Govt proposes womb banks to legalize surrogacy
Exploitation of surrogates by infertile couples, and vice versa, has been a serious concern ever since in-vitro fertilization (IVF) started in India. “But this will put an end to it. Infertile couples don’t have to go hunting for surrogate mothers. The bank will help them get one. As a result, the couple will have all information about her background and medical history before hiring her womb,” said Dr R S Sharma, deputy director general of Indian Council of Medical Research (ICMR), who has been involved in the process of drafting the Bill.
These banks – both private and government – will be accredited by state boards. The board will also have a registration authority which will maintain a list of all IVF centres and monitor their functioning. “So far we didn’t have any law regarding surrogacy. This is a step towards legalizing surrogacy and fixing responsibilities of the parties involved in the process,” said Dr Sharma.
These ART banks will be independent of IVF clinics. Oocyte (unfertilized egg) and semen preservation will be their main focus. “In the past few years, IVF clinics have mushroomed in the country. There is no check on their practices. There is no quality check on the semen and oocytes preserved by them and offered to infertile couples. These banks will have a proper system, where every minor detail about gametes and surrogates will be documented,” said a senior doctor at AIIMS who too is involved in the drafting of the bill.
Experts say that once a bank is in place, it will maintain a database of surrogate mothers. A woman is allowed five live births, including her own children. “It has been seen that poor women sell their womb several times for money. This has a damaging effect on their body. The new bill clearly states that a woman can’t have more than five live births and donate oocytes more than six times in her life,” said Dr Sharma.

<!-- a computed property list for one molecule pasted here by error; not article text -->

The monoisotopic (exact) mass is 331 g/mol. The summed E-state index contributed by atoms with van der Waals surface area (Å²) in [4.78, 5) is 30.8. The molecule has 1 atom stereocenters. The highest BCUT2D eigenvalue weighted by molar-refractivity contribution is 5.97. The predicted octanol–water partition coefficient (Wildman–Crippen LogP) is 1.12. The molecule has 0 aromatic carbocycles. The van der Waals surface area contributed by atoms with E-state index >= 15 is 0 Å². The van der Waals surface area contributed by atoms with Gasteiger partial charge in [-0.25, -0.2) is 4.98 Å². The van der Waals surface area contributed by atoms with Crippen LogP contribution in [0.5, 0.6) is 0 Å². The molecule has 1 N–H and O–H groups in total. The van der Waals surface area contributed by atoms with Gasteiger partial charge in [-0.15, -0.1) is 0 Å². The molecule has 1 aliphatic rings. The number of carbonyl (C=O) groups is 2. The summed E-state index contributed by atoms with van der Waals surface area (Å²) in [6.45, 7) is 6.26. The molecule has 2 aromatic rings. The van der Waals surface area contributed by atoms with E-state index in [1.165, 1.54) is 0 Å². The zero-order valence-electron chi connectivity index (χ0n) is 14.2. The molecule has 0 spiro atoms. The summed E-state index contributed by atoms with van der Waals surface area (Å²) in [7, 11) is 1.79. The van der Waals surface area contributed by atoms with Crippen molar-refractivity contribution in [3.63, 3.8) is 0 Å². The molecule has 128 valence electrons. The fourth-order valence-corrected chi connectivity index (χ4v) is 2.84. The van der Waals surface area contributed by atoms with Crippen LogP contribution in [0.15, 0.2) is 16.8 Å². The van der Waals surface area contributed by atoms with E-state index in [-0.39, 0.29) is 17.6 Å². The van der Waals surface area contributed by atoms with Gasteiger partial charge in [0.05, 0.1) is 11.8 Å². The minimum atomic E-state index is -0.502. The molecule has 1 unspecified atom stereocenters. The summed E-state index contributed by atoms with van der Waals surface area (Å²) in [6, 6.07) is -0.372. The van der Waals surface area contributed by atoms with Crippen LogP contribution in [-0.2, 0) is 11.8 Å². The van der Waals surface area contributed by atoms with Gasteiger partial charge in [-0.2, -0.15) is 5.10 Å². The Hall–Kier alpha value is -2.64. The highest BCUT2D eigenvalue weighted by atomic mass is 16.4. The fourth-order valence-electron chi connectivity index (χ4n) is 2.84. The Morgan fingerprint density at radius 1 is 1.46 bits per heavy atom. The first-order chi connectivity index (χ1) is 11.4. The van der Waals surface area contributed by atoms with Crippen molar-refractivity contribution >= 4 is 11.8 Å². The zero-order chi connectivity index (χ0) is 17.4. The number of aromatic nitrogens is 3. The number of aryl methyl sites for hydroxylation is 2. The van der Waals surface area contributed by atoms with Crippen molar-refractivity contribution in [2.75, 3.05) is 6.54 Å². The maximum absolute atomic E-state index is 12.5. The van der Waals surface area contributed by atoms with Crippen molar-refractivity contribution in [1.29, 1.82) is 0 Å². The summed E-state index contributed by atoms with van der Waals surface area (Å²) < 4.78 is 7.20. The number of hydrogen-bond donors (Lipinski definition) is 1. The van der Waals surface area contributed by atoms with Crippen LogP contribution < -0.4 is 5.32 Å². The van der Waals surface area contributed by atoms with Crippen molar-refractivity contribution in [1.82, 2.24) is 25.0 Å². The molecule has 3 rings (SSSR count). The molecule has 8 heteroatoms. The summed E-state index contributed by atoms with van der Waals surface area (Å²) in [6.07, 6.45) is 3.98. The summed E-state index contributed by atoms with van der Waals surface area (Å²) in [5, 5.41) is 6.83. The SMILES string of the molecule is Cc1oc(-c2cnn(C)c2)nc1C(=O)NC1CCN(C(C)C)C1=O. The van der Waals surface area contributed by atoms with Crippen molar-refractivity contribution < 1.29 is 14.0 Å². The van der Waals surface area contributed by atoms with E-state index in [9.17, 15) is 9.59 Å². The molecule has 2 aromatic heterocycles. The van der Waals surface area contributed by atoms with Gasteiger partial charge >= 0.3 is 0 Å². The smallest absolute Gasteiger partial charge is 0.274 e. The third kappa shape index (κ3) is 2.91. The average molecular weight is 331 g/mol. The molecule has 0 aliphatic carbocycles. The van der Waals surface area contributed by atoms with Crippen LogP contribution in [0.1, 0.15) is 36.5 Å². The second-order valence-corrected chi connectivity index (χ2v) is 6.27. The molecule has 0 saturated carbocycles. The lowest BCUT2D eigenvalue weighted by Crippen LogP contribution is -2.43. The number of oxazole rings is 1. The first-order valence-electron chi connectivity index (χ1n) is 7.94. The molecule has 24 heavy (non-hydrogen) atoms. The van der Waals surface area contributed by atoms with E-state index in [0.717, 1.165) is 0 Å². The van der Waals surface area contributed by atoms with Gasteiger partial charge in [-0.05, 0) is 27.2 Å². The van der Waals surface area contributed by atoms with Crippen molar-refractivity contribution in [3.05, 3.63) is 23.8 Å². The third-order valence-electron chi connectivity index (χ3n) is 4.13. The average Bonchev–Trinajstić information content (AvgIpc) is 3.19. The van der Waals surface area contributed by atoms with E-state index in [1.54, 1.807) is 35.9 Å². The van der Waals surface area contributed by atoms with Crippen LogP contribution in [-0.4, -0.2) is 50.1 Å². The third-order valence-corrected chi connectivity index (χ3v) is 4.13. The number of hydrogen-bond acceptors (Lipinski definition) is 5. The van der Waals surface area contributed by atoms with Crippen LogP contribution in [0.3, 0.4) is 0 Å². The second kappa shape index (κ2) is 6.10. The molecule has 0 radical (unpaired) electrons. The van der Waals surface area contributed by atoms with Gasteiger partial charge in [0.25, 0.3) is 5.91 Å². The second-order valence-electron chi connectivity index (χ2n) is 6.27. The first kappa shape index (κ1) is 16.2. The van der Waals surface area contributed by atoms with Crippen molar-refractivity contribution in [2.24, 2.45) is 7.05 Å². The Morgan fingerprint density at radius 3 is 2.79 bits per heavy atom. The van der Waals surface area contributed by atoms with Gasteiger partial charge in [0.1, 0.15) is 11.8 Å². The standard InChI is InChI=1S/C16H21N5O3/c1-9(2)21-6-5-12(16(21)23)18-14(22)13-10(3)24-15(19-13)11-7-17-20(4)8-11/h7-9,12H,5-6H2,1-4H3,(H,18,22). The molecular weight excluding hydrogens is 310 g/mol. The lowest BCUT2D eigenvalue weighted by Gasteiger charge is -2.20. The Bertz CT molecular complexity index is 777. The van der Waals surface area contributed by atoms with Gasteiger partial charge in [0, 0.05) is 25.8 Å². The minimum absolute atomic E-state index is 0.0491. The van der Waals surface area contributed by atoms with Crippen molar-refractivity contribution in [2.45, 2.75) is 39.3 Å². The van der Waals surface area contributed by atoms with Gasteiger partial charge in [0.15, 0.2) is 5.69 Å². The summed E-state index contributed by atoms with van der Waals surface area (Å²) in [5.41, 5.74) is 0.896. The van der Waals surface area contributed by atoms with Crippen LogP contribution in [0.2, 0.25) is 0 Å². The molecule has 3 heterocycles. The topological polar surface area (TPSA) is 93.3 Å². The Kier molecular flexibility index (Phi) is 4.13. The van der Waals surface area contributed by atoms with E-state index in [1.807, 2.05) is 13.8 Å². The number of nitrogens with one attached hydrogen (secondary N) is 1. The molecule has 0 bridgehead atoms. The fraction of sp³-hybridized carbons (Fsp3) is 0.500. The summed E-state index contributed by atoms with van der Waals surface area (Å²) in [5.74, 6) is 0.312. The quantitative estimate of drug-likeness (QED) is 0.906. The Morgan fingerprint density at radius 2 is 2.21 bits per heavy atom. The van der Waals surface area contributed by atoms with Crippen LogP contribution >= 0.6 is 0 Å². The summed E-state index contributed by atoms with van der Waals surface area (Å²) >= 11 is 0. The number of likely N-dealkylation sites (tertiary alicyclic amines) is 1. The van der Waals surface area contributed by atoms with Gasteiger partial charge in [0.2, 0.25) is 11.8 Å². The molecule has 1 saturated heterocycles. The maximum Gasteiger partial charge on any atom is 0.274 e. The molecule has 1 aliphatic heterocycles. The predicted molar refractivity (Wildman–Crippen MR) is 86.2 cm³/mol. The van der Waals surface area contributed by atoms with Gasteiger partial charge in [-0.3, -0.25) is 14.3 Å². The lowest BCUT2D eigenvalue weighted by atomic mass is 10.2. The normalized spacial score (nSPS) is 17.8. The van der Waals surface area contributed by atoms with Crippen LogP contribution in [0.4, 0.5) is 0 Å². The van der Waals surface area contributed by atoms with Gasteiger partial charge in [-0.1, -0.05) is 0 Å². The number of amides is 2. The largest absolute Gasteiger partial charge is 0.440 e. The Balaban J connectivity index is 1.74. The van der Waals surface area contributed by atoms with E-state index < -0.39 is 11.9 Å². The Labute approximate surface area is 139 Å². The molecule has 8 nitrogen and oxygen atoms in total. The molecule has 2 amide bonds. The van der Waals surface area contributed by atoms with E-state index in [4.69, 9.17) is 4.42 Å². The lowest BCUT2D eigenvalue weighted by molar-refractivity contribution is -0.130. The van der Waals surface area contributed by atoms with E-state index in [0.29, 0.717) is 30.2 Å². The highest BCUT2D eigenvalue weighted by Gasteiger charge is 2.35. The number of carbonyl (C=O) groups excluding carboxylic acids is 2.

Apart from bearing all the expenses of the surrogate during the gestation period, the couple can also give monetary compensation to her. The terms of this agreement will be left to the couple and the surrogate.
The bill proposes stringent rules for foreigners looking for surrogate mothers. It will be mandatory for foreign couples to submit two certificates – one on their country’s policy on surrogacy and the other stating that the child born to the surrogate mother will get their country’s citizenship. “They also have to nominate a local guardian, who will take care of the surrogate during the gestation period,” said Dr Sharma.
ART experts are now eagerly waiting for the Bill to be presented in the next Parliament session and are hopeful that once passed, it will regularize the IVF industry in the country.